Definitive Technology BP9080x

At the speaker’s bottom rear is a panel with high-level inputs for the main and elevation channels, a line-level input for the LFE channel, a subwoofer level control, an LED power indicator, and a standard IEC inlet for the power cord. At the bottom of the sock on the front, the DefTech logo glows a cool blue when the speaker is powered up. Adjustable spikes and floor glides for the base are provided.

Overall, the BP9080x appears to be a significant improvement over the BP-8080ST SuperTower, both aesthetically and considering the many technical improvements made to nearly every component part, including the addition of an integral elevation module. But it all comes at a price -- the BP9080x costs $500 more per pair than the BP-8080ST.


I used the BP9080xes in a two-channel configuration, primarily with an Oppo UDP-205 4K UHD universal BD player used as a DAC-preamp and an NAD Masters Series M27 power amplifier. They also spent some time with a NuPrime IDA-8 DAC-integrated amplifier. The digital source was my Asus VivoBook X200MA laptop computer running Windows 10, foobar2000, and Roon.

Definitive Technology BP9080x

Setting up the DefTechs was relatively simple and straightforward. I placed them in the usual positions for stereo speakers in my room, and experimented with toe-in until I achieved a solid center image. I then adjusted the subwoofer level until the bass was to my liking: a setting of 11 o’clock worked best in my room. Measuring the speakers with my trusty old RadioShack SPL meter confirmed that my adjusting of the subwoofer level by ear had resulted in a relatively flat in-room response.


Over the years, I’ve owned Definitive Technology’s original BP10 bipolar model; the StudioMonitor 45; and their current flagship, the Mythos ST-L. I still own a pair of BP-8080ST SuperTowers, and I’ve reviewed the Mythos STS. My initial impression of the new BP9080x was that its sound was neutral and clear, with plenty of deep bass. Like other recent DefTech bipolar models, it had an expansive soundstage, with surprisingly good image specificity.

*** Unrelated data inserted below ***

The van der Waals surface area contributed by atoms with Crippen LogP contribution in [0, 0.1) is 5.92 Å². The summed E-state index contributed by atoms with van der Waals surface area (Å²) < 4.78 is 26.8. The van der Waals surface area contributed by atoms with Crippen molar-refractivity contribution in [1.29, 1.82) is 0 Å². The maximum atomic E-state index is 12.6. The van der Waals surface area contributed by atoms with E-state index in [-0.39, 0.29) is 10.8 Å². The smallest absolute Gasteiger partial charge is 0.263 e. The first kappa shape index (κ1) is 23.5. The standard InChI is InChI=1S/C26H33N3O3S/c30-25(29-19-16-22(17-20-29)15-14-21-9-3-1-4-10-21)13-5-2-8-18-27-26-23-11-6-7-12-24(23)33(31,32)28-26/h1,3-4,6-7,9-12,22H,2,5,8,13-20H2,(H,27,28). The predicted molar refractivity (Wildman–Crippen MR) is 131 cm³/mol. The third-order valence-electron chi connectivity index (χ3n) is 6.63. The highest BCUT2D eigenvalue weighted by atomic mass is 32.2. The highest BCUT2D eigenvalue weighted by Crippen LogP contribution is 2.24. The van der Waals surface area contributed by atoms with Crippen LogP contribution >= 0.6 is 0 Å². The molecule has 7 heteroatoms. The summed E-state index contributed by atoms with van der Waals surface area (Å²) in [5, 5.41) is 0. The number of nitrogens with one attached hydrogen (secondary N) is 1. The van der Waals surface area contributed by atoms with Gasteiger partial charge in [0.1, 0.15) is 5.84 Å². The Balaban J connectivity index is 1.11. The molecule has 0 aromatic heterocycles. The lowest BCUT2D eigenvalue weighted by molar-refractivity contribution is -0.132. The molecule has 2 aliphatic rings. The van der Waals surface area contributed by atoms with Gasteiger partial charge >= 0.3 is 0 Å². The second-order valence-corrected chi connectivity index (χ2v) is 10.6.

As I listened to Robbie Robertson and the Red Road Ensemble’s Music for the Native Americans (16-bit/44.1kHz FLAC, Capitol), the sound was big and absolutely rock-solid, with the percussion’s complex rhythms spread uniformly between the speakers. The traditional drums in “Akua Tuta” had a dense, organic quality, and the acoustic guitar sounded particularly realistic. Solo male voices were startlingly natural and relaxed, if a little recessed in placement. This track begins with the sounds of footsteps and birds -- though recorded at relatively low levels, both were exceptionally clear and well defined. Later, when the electric guitar enters with more drums and backing vocals, the speakers presented a wonderfully wide, deep, wholly cohesive soundstage.

Definitive Technology BP9080x

The low rumbling at the beginning of “Fallen Angel,” from Robbie Robertson (16/44.1 FLAC, Universal), was amazingly deep and controlled. Even when I played this track at what some would consider insanely high volume levels, the BP9080xes’ subwoofer sections remained steadfastly composed -- the room began to overload before the speaker exhibited any noticeable distortion. Robertson’s voice was always clear and remained firmly at the center of the soundstage, neither set back nor pushed forward. Peter Gabriel’s backing vocal was placed slightly to the left, sounding crisp but never screechy, even at extraordinarily high volumes.